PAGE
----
What will it take to make Malaysia’s Parliament ‘world class’?

Dewan Rakyat Speaker, Datuk  Mohamad Ariff Yusof, speaks to Malay Mail at his office in Parliament in Kuala Lumpur. — Picture by Yusof Mat Isa
Dewan Rakyat Speaker, Datuk Mohamad Ariff Yusof, speaks to Malay Mail at his office in Parliament in Kuala Lumpur. — Picture by Yusof Mat Isa

KUALA LUMPUR, Aug 13 — Ever since his nomination, public expectation has been riding high on Dewan Rakyat Speaker Datuk Mohamad Ariff Md Yusof to transform the Parliament into a world class institution.

But after a month on the job, dealing with a mass Opposition walkout in protest of his appointment and more recently, MPs who resort to name-calling when provoked, the 69-year-old former judge and a non-politician is learning that the road to parliamentary reform requires a more fundamental approach.

“Of course you can institute reforms, but if you don’t change the culture, then you get into a bit of an issue,” he told Malay Mail in a recent interview.

First off, he said, is changing mindsets.

“World-class behaviour to achieve word-class status. This is also a difficult aspect which involves everyone. Members of Parliament, parliamentary staff, the Speaker, the media. everyone. We have to elevate the status of Parliament,” he said.

Rubbing out ‘rubber stamp’ view

To do that, there is a need to tackle the perception of Parliament as just a “rubber stamp” for laws drafted by the ruling party.

“Parliament is important, but of course there are checks-and-balances within the political system so Parliament cannot be made or seen as a rubber stamp.

“Everything stems from Parliament. There cannot be a government, unless Parliament is established,” Mohamad Ariff said.

Prime Minister’s Question Time

To increase transparency and accountability in government, Mohamad Ariff said he is looking to introduce a dedicated slot during sittings for the prime minister to answer specific questions related to policies and governance issues — known in the UK as Prime Minister’s Question Time. It has also been adopted by other Commonwealth countries.

While saying he is looking at the UK model which allocates 20 minutes a week for MPs to question the PM, the Speaker said he hopes to tailor it to suit local practices.

“I don’t think it’s going to be a great change from the Minister’s Question Time to the Prime Minister’s Question Time,” he said, adding that he hopes to improve on the UK model.

But he also said there may not be a need to hold the Prime Minister’s Question Time on a regular weekly basis.

“The Prime Minister’s Question Time is going to be on a need basis, I think. Otherwise, it’s going to take a lot of the prime minister’s time. Already the prime minister has been coming to answer questions,” he said.

Mohamad Ariff said discussions on the matter have already started, but added that more high-level talks were required before a decision is made.

“There will be the first meeting of the House Committee next week. We take it from there,” he added.

Topic-driven parliamentary select committees

Mohamad Ariff’s quest to run the lower law-making House more efficiently next takes a look at the organisation structure of the parliamentary select committees (PSC).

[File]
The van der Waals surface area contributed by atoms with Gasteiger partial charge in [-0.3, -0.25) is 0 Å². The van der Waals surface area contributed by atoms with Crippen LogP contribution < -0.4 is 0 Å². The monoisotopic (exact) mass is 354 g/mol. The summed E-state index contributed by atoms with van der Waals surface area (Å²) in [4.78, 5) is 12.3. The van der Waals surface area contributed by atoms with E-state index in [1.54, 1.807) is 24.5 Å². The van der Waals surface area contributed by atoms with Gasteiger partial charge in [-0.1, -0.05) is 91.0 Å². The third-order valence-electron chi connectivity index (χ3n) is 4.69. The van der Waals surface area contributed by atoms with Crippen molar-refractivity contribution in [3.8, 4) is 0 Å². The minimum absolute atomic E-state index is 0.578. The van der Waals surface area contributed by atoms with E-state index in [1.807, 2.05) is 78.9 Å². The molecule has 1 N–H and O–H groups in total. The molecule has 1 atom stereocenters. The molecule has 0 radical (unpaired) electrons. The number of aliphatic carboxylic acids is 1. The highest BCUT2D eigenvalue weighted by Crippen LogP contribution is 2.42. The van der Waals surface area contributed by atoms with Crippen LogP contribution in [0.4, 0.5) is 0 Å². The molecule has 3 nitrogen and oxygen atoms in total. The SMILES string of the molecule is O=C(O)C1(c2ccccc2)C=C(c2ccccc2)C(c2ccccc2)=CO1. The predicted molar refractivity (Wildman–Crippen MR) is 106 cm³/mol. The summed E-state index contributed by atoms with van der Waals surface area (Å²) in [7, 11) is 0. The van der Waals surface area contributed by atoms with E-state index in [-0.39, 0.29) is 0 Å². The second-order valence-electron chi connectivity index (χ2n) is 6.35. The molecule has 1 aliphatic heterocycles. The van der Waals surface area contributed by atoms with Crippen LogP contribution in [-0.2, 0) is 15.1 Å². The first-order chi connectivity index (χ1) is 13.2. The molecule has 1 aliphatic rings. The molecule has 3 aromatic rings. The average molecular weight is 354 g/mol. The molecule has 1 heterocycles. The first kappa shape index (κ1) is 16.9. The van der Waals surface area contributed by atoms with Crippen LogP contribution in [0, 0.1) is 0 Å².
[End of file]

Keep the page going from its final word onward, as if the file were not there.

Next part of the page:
Instead of setting up each PSC according to the ministries which can be troublesome if there may not be enough representatives, he is hoping to separate them into topic-based clusters.

“You can have a rights committee for instance, which should be looking at human rights and all the other rights, including probably legislations pertaining to these issues.

“You can have a science and technology select committee as a cluster, as well as education, transport, services and energy,” he said adding that the idea is currently his proposal based on personal observations.

Like the Pakatan Harapan ruling coalition’s electoral promise to appoint an Opposition member to chair the Public Accounts Committee (PAC), Mohamad Ariff similarly hoped that Opposition MPs will be chosen to ensure checks and balances, and to raise standards of fair representation.

The Australian approach

The Speaker hopes to increase Parliament’s public engagement to get greater feedback from regular citizens on proposed laws before they are presented for tabling in the Dewan Rakyat.

The Dewan Rakyat currently has five committees: the Parliamentary Select Committee, the Standing Orders Committee, the PAC, the House Committee and the Rights and Privileges Committee.

The Dewan Negara has four: its own Parliamentary Select Committee, Standing Orders Committee,House Committee and the Rights and Privileges Committee.

Parliamentary committees are formed to carry out functions which the Houses are unable to perform, such as investigation and researching on issues.

The committee members are appointed to study or deliberate on matters which are otherwise complex and time-consuming to be debated in Parliament.

The committees can also study proposed bills, before it is tabled to be made into laws, to ensure that the Parliament is well informed.

“We are looking at the Australian practice. Australia is a good example. It’s all in the website. They invite participation from ordinary citizens, and I think that is something that we should be looking into.

“That’s the point of having select committees anyway. Engagement, feedbacks, getting expertise from outside, whether in terms of formulating policies or just engaging, or having people come in to talk about proposed legislations, before it is proposed to the House,” he added.